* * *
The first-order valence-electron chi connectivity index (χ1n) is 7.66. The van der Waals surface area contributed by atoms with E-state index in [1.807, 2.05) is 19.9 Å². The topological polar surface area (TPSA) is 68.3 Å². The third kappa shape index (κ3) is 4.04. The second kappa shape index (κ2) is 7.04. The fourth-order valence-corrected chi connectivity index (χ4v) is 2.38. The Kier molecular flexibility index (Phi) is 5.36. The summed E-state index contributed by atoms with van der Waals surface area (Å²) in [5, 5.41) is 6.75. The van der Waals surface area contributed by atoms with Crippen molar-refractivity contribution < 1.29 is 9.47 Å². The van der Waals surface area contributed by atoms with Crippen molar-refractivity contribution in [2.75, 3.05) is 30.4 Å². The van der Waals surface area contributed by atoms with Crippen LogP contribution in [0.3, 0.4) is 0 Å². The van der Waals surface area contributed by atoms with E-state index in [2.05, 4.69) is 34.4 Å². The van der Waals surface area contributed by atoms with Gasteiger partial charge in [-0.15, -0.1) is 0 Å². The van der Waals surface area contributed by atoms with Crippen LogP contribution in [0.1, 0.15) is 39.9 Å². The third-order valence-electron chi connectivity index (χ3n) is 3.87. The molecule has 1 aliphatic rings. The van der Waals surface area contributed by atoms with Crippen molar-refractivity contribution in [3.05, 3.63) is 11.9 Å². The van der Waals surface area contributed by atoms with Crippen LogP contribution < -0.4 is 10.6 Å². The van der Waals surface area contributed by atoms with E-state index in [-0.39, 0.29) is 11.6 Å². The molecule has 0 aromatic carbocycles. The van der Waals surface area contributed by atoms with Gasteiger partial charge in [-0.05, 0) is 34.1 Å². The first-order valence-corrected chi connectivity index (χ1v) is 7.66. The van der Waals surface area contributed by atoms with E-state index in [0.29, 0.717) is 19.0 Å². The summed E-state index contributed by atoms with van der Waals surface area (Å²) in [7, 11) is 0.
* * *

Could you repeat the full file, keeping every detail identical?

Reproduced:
The first-order valence-electron chi connectivity index (χ1n) is 7.66. The van der Waals surface area contributed by atoms with E-state index in [1.807, 2.05) is 19.9 Å². The topological polar surface area (TPSA) is 68.3 Å². The third kappa shape index (κ3) is 4.04. The second kappa shape index (κ2) is 7.04. The fourth-order valence-corrected chi connectivity index (χ4v) is 2.38. The Kier molecular flexibility index (Phi) is 5.36. The summed E-state index contributed by atoms with van der Waals surface area (Å²) in [5, 5.41) is 6.75. The van der Waals surface area contributed by atoms with Crippen molar-refractivity contribution < 1.29 is 9.47 Å². The van der Waals surface area contributed by atoms with Crippen molar-refractivity contribution in [2.75, 3.05) is 30.4 Å². The van der Waals surface area contributed by atoms with Crippen LogP contribution in [0.3, 0.4) is 0 Å². The van der Waals surface area contributed by atoms with E-state index in [2.05, 4.69) is 34.4 Å². The van der Waals surface area contributed by atoms with Gasteiger partial charge in [-0.15, -0.1) is 0 Å². The van der Waals surface area contributed by atoms with Crippen LogP contribution in [0.1, 0.15) is 39.9 Å². The third-order valence-electron chi connectivity index (χ3n) is 3.87. The molecule has 1 aliphatic rings. The van der Waals surface area contributed by atoms with Crippen molar-refractivity contribution in [3.05, 3.63) is 11.9 Å². The van der Waals surface area contributed by atoms with Crippen LogP contribution < -0.4 is 10.6 Å². The van der Waals surface area contributed by atoms with E-state index in [-0.39, 0.29) is 11.6 Å². The molecule has 0 aromatic carbocycles. The van der Waals surface area contributed by atoms with Gasteiger partial charge in [-0.05, 0) is 34.1 Å². The first-order valence-corrected chi connectivity index (χ1v) is 7.66. The van der Waals surface area contributed by atoms with E-state index in [0.29, 0.717) is 19.0 Å². The summed E-state index contributed by atoms with van der Waals surface area (Å²) in [7, 11) is 0.